Post submitted by Mitchell Scuzzarella, HRC Digital Media Intern

The Topeka City Council recently passed an ordinance to included sexual orientation and gender identity and expression in its public education to prevent discrimination against LGBT people in their city.

Topeka, Kansas, which is also known for being the home of the Westboro Baptist Church (WBC), is making the ordinance more than just a measure in ending LGBT discrimination, but also a way to send a message that the city is not defined by the hate-group. 

“There are good Christian folks here. It’s not just [Westboro’s] home, it is all of our homes,” openly bisexual City Councilman John Campos II told the Huffington Post

Campos stressed that while he hopes the ordinance does send a message to the world about Topeka and the WBC, its proposal was not based solely on their presence.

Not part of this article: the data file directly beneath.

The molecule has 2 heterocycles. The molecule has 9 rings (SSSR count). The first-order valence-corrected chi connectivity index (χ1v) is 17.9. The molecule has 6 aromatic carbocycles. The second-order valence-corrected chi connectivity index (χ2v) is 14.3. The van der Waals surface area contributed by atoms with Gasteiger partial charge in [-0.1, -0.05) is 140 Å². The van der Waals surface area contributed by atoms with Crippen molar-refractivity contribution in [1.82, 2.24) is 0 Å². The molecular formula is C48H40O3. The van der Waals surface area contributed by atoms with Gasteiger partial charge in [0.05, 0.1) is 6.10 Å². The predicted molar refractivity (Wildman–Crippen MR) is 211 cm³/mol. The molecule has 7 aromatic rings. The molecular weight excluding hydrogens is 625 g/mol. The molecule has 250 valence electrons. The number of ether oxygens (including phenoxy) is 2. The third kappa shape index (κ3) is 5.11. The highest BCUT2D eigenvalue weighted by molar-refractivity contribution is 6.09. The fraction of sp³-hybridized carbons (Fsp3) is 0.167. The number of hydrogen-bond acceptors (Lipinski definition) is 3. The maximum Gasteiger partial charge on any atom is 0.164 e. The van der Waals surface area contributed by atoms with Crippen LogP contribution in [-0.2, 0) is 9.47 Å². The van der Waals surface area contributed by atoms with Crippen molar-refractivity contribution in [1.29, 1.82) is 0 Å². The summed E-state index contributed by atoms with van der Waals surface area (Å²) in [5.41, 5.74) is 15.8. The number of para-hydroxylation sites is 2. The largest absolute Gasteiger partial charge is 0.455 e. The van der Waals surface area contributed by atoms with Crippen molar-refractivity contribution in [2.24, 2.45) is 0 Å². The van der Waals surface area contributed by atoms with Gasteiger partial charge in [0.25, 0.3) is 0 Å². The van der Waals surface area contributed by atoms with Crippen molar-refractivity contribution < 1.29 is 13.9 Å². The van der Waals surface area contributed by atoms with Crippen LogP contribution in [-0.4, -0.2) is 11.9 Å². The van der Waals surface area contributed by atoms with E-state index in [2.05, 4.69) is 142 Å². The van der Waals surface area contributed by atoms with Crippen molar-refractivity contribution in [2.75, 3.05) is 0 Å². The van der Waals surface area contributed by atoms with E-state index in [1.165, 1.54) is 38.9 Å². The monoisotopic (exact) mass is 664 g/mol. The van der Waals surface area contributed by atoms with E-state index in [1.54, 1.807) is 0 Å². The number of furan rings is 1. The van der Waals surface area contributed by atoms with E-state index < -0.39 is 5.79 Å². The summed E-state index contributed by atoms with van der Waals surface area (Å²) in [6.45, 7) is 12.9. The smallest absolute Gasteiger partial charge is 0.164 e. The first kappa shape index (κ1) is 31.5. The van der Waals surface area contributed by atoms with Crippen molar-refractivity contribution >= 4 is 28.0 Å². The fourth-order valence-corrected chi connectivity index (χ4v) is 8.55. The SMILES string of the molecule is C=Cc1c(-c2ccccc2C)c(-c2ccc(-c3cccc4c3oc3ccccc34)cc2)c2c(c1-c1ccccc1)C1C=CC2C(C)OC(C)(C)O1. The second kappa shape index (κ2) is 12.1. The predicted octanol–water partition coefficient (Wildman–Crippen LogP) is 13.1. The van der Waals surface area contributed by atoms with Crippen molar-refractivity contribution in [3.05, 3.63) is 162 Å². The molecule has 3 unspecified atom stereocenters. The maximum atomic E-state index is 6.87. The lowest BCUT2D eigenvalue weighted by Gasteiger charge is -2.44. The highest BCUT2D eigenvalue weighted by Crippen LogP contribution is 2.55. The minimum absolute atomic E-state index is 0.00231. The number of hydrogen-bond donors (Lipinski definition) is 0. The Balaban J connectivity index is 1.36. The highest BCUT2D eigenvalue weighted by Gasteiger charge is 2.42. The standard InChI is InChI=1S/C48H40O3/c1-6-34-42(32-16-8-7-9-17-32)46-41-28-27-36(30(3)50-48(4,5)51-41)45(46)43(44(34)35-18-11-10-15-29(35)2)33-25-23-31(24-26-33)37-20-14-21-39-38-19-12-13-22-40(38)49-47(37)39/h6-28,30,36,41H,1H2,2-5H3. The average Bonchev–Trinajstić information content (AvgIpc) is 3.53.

While opponents were vocal about their displeasure with the measure, Councilman Chad Manspeaker noted that the Topeka Human Rights Commission, which educates the public on these issues, is an educational agency, not one of enforcement.

By proactively targeting anti-LGBT discrimination through education, Topeka is creating a more diverse and safe future for its children. Especially within public schools, early examples such as name-calling and teasing create unsafe environments for LGBT youth.

Every year HRC evaluates how municipal laws affect the LGBT community with its Municipal Equality Index. While Topeka received only 16 out of a possible 100 points in the 2012 MEI, their score may improve after the passing of this ordinance.

HRC’s Municipal Equality Index demonstrates the ways that many cities can – and do – serve the LGBT people who live and work in those cities. Read the Municipal Equality Index report here, and click here to see the detailed scorecards for the 137 cities the MEI rated in 2012.

For more information about the Municipal Equality Index, click here.  The next edition of the MEI will be released this Fall.

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